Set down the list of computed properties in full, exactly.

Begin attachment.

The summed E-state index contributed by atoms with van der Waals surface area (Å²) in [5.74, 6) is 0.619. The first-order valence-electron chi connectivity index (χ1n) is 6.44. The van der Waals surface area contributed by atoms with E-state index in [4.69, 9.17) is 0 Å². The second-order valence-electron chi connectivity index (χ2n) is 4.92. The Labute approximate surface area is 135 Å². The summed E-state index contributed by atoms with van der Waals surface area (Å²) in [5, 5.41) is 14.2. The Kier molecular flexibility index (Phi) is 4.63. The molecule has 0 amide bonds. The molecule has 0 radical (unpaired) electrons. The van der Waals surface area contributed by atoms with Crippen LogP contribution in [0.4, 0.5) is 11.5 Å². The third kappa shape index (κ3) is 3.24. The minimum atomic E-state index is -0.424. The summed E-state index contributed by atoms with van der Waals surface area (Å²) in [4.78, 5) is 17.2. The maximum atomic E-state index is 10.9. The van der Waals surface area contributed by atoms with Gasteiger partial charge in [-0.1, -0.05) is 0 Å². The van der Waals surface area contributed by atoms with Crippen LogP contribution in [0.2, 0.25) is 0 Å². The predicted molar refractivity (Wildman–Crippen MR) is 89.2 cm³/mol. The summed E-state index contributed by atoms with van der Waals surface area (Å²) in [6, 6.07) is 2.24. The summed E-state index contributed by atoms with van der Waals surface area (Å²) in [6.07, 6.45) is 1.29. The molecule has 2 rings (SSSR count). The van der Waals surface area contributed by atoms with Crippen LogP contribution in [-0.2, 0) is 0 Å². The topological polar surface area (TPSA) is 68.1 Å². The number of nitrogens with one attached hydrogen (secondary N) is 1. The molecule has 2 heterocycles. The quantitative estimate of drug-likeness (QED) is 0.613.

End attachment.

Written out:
The summed E-state index contributed by atoms with van der Waals surface area (Å²) in [5.74, 6) is 0.619. The first-order valence-electron chi connectivity index (χ1n) is 6.44. The van der Waals surface area contributed by atoms with E-state index in [4.69, 9.17) is 0 Å². The second-order valence-electron chi connectivity index (χ2n) is 4.92. The Labute approximate surface area is 135 Å². The summed E-state index contributed by atoms with van der Waals surface area (Å²) in [5, 5.41) is 14.2. The Kier molecular flexibility index (Phi) is 4.63. The molecule has 0 amide bonds. The molecule has 0 radical (unpaired) electrons. The van der Waals surface area contributed by atoms with Crippen LogP contribution in [0.4, 0.5) is 11.5 Å². The third kappa shape index (κ3) is 3.24. The minimum atomic E-state index is -0.424. The summed E-state index contributed by atoms with van der Waals surface area (Å²) in [4.78, 5) is 17.2. The maximum atomic E-state index is 10.9. The van der Waals surface area contributed by atoms with Gasteiger partial charge in [-0.1, -0.05) is 0 Å². The van der Waals surface area contributed by atoms with Crippen LogP contribution in [0.2, 0.25) is 0 Å². The predicted molar refractivity (Wildman–Crippen MR) is 89.2 cm³/mol. The summed E-state index contributed by atoms with van der Waals surface area (Å²) in [6, 6.07) is 2.24. The summed E-state index contributed by atoms with van der Waals surface area (Å²) in [6.07, 6.45) is 1.29. The molecule has 2 rings (SSSR count). The van der Waals surface area contributed by atoms with Crippen LogP contribution in [-0.2, 0) is 0 Å². The topological polar surface area (TPSA) is 68.1 Å². The number of nitrogens with one attached hydrogen (secondary N) is 1. The molecule has 2 heterocycles. The quantitative estimate of drug-likeness (QED) is 0.613.